I use ANSI C89 (not C++), and I want to generate NaN, -Infinity and +Infinity.

Is there any standard way (eg. standard macro)? Or is there any platform and compiler independent way to generate these numbers?

float f = 0.0 / 0.0; // Is f ALWAYS in any platform is NaN?
  • 1
    Arbitrary platforms are not even required by the standard to support NaNs and infinities. I believe an IEEE 754 conformant implementation is required to support obtaining them by division, as in your example, though. Jun 4 '11 at 12:23

There is in C99, but not in previous standards AFAIK.

In C99, you'll have NAN and INFINITY macros.

From "Mathematics <math.h>" (§7.12) section

The macro INFINITY expands to a constant expression of type float representing positive or unsigned infinity, if available; ...

If you're stuck with ANSI C89, you're out of luck. See C-FAQ 14.9.

  • 20
    You should say "ANSI C89". The current "ANSI C" is C99. Jun 4 '11 at 12:24
  • 1
    In C89, the macro HUGE_VAL is available to define infinity values.
    – mlel
    Apr 16 '18 at 14:33

I don't know if this is standard or portable, but here's a start:

jcomeau@intrepid:/tmp$ cat test.c; make test; ./test
#include <stdio.h>
int main() {
 printf("%f\n", 1.0 / 0);
 printf("%f\n", -1.0 / 0);
 printf("%f\n", 0.0 / 0);
 return 0;
cc     test.c   -o test
test.c: In function ‘main’:
test.c:3: warning: division by zero
test.c:4: warning: division by zero
test.c:5: warning: division by zero

Strangely enough, I can't get positive NaN using this naive approach.

Also see this: http://www.gnu.org/s/hello/manual/libc/Infinity-and-NaN.html

  • 3
    funny, that produces inf -inf nan (not -nan) with clang. not really sure what -nan is supposed to mean, actually :-)
    – Mat
    Jun 4 '11 at 9:23
  • Result of VS2010: 1.#INF00 -1.#INF00 -1.#IND00 Jun 4 '11 at 9:37
  • 1
  • 1
    @Mat Every float has a sign bit, always. You can get positive NaN (or any other number) for float f with f | (1 << 31).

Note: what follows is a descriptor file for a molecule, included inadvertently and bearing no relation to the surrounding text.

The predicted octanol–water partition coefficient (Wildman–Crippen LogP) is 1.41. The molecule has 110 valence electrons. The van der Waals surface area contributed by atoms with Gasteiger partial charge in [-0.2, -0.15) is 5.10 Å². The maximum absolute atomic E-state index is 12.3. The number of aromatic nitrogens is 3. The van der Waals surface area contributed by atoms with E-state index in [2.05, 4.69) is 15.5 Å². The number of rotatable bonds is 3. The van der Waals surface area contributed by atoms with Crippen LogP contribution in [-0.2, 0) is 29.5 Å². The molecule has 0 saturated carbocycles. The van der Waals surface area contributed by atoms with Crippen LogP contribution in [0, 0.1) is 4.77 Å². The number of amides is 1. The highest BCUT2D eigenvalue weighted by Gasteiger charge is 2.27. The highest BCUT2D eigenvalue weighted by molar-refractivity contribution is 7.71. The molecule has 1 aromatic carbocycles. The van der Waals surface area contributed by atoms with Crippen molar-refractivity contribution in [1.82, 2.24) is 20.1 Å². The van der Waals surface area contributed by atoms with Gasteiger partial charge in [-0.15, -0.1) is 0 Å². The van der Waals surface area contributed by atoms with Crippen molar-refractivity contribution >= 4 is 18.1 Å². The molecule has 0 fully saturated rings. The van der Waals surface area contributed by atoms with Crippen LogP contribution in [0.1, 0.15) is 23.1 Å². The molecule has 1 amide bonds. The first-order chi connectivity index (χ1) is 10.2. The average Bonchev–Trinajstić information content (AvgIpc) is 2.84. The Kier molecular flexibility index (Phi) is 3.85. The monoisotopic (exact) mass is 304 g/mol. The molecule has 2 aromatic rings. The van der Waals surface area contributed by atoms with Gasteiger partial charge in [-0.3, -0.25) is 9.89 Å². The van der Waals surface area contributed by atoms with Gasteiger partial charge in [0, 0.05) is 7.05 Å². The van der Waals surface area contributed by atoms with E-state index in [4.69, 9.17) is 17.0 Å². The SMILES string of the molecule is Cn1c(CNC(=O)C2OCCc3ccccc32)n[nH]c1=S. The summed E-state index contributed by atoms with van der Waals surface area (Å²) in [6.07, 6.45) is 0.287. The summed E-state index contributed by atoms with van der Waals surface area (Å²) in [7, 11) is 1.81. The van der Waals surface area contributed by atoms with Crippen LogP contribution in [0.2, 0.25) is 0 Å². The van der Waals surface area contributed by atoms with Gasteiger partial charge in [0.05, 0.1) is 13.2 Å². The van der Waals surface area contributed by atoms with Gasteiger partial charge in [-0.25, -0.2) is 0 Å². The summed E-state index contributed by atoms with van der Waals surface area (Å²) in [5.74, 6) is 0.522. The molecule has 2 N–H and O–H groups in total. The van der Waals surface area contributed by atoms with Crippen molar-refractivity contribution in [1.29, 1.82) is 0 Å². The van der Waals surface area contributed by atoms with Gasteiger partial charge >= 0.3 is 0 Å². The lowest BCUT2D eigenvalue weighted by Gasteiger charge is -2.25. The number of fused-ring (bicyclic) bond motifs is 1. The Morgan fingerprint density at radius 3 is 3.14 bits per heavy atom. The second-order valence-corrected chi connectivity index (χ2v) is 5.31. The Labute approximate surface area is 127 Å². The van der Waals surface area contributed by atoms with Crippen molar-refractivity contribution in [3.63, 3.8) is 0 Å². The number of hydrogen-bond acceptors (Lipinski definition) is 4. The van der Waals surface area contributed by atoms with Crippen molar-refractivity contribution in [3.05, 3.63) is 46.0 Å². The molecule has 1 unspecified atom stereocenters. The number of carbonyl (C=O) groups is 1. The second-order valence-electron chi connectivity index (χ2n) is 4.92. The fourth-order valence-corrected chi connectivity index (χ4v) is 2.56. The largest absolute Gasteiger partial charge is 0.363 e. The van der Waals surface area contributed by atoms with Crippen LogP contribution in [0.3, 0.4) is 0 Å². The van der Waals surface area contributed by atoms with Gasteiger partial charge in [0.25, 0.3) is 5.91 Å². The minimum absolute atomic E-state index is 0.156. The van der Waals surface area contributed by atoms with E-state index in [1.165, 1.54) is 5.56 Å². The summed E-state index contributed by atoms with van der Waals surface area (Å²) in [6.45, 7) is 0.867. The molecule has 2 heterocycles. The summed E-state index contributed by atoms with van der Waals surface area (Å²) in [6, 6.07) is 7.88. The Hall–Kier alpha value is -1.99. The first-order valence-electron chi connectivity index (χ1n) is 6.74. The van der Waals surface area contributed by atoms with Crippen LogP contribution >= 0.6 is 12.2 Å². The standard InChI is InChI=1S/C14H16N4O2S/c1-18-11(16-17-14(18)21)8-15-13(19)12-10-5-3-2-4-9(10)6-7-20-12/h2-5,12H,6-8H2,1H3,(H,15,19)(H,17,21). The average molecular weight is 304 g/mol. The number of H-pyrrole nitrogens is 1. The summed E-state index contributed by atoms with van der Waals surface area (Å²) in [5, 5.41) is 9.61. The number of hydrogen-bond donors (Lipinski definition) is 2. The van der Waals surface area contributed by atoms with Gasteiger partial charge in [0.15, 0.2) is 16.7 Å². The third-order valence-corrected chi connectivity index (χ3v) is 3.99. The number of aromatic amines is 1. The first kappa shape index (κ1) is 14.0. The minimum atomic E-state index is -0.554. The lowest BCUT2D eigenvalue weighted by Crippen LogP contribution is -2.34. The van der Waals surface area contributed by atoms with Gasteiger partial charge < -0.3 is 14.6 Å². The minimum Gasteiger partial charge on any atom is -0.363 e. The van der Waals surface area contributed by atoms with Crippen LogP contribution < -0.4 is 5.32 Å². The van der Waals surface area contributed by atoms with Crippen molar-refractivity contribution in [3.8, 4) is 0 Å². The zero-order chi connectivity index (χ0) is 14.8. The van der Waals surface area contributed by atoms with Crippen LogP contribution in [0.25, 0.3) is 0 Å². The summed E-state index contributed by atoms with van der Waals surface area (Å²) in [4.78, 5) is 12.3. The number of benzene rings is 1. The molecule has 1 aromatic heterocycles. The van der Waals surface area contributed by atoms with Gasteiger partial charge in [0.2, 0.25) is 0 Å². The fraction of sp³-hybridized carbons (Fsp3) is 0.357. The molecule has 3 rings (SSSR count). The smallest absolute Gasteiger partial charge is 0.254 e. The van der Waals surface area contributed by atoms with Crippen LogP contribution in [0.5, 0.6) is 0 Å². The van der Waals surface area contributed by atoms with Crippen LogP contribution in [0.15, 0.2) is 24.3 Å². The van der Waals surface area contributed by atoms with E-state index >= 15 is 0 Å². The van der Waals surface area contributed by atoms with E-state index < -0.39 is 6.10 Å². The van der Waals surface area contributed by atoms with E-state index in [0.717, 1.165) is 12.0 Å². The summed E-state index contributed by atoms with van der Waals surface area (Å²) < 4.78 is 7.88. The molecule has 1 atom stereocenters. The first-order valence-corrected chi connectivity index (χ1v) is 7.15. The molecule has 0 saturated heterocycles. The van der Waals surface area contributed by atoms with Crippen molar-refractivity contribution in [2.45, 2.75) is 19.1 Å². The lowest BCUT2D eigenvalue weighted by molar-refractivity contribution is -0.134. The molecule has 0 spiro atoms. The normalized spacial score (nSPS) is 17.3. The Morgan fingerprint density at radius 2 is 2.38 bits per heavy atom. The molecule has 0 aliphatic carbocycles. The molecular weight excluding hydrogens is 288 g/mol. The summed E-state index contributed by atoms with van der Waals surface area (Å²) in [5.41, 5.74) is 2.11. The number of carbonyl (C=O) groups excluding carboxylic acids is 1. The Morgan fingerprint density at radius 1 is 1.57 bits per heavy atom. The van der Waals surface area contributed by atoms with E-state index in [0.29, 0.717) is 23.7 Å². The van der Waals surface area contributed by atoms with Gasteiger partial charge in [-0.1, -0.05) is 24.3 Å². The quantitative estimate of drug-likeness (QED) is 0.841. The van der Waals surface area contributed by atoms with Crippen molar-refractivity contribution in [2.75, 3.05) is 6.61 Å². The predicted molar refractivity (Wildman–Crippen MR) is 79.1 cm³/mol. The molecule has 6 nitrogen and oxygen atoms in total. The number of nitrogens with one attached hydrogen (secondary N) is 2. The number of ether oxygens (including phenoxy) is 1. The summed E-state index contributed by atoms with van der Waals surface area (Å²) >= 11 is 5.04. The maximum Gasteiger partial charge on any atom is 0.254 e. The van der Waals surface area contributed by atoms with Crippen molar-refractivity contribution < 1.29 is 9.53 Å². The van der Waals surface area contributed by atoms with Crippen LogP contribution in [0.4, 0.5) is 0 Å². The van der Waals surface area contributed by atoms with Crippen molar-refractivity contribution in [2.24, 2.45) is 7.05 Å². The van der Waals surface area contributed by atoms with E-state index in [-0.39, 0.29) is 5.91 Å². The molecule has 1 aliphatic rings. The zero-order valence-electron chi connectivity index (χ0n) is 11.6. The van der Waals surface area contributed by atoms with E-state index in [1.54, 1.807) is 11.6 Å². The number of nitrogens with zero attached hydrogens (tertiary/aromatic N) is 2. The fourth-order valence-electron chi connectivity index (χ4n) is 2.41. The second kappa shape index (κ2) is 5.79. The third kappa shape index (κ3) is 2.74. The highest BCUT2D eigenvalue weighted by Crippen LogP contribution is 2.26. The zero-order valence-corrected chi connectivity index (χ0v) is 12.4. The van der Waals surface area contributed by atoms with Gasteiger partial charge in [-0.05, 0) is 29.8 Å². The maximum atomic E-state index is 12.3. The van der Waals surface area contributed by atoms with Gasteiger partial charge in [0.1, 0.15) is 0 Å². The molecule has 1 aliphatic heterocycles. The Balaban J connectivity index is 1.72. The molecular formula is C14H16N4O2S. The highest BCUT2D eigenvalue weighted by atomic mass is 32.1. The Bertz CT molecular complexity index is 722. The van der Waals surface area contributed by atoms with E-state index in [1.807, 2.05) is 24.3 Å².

– Nearoo
    Nov 24 '18 at 10:33
  • To get -NaN, use -(0.f/0.f).
    – S.S. Anne
    Aug 17 '19 at 18:58

If you use an old compiler where INFINITY does not exists you can also use the macro HUGE_VAL instead, also defined in the <math.h> library.

HUGE_VAL should be available in C89/C90 standard (ISO/IEC 9899:1990).

References: http://en.cppreference.com/w/c/numeric/math/HUGE_VAL


There is an actual way to create infinity and negative infinity. Based on the IEEE 754 standard, which C89 follows, infinity is defined as a floating point number containing all zeroes in the mantissa (first twenty-three bits), and all ones in the exponent (next eight bits). nan is defined as any number with all ones in the exponent, and anything but all zeroes in the mantissa (because that's infinity). The difficult part is generating this number, but this can be accomplished with the following code:

unsigned int p = 0x7F800000; // 0xFF << 23
unsigned int n = 0xFF800000; // 0xFF8 << 20
unsigned int pnan = 0x7F800001; // or anything above this up to 0x7FFFFFFF
unsigned int nnan = 0xFF800001; // or anything above this up to 0xFFFFFFFF

float positiveInfinity = *(float *)&p;
float negativeInfinity = *(float *)&n;
float positiveNaN = *(float *)&pnan;
float negativeNaN = *(float *)&nnan;

However, simply casting an unsigned to a float would result in the compiler creating a float of the same value. So, what we have to do is force the compiler to read the memory as a float, which gives us the desired result.

  • 1
    This breaks strict aliasing. If possible, use memcpy or the traditional divide by zero method instead.
    – S.S. Anne
    Aug 17 '19 at 19:00

Your Answer

By clicking “Post Your Answer”, you agree to our terms of service, privacy policy and cookie policy

Not the answer you're looking for? Browse other questions tagged or ask your own question.